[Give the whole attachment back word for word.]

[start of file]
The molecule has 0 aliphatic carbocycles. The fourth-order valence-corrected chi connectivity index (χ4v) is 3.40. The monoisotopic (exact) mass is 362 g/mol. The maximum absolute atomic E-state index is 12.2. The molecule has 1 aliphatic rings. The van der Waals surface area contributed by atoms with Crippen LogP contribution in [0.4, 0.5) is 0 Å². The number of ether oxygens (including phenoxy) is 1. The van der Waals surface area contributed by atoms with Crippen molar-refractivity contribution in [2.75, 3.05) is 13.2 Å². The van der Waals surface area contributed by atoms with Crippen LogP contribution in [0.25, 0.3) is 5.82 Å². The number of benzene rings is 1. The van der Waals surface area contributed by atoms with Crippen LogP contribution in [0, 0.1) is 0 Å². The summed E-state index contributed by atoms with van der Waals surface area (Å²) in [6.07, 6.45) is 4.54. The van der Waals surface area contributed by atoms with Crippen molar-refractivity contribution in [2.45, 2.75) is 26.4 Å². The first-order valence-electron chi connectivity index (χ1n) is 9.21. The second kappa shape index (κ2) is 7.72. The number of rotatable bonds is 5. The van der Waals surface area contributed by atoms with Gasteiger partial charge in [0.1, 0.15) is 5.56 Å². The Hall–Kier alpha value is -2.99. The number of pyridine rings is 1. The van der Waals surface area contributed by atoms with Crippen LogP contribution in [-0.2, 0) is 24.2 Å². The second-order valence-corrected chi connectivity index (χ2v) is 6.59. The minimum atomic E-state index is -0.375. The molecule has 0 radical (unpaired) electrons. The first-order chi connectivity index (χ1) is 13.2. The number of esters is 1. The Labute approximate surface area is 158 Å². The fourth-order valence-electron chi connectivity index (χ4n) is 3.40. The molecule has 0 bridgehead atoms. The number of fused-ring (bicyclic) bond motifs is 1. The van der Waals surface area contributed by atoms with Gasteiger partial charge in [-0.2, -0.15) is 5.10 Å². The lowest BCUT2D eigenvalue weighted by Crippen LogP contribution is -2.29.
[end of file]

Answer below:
The molecule has 0 aliphatic carbocycles. The fourth-order valence-corrected chi connectivity index (χ4v) is 3.40. The monoisotopic (exact) mass is 362 g/mol. The maximum absolute atomic E-state index is 12.2. The molecule has 1 aliphatic rings. The van der Waals surface area contributed by atoms with Crippen LogP contribution in [0.4, 0.5) is 0 Å². The number of ether oxygens (including phenoxy) is 1. The van der Waals surface area contributed by atoms with Crippen molar-refractivity contribution in [2.75, 3.05) is 13.2 Å². The van der Waals surface area contributed by atoms with Crippen LogP contribution in [0.25, 0.3) is 5.82 Å². The number of benzene rings is 1. The van der Waals surface area contributed by atoms with Crippen LogP contribution in [0, 0.1) is 0 Å². The summed E-state index contributed by atoms with van der Waals surface area (Å²) in [6.07, 6.45) is 4.54. The van der Waals surface area contributed by atoms with Crippen molar-refractivity contribution in [2.45, 2.75) is 26.4 Å². The first-order valence-electron chi connectivity index (χ1n) is 9.21. The second kappa shape index (κ2) is 7.72. The number of rotatable bonds is 5. The van der Waals surface area contributed by atoms with Gasteiger partial charge in [0.1, 0.15) is 5.56 Å². The Hall–Kier alpha value is -2.99. The number of pyridine rings is 1. The van der Waals surface area contributed by atoms with Crippen LogP contribution in [-0.2, 0) is 24.2 Å². The second-order valence-corrected chi connectivity index (χ2v) is 6.59. The minimum atomic E-state index is -0.375. The molecule has 0 radical (unpaired) electrons. The first-order chi connectivity index (χ1) is 13.2. The number of esters is 1. The Labute approximate surface area is 158 Å². The fourth-order valence-electron chi connectivity index (χ4n) is 3.40. The molecule has 0 bridgehead atoms. The number of fused-ring (bicyclic) bond motifs is 1. The van der Waals surface area contributed by atoms with Gasteiger partial charge in [-0.2, -0.15) is 5.10 Å². The lowest BCUT2D eigenvalue weighted by Crippen LogP contribution is -2.29.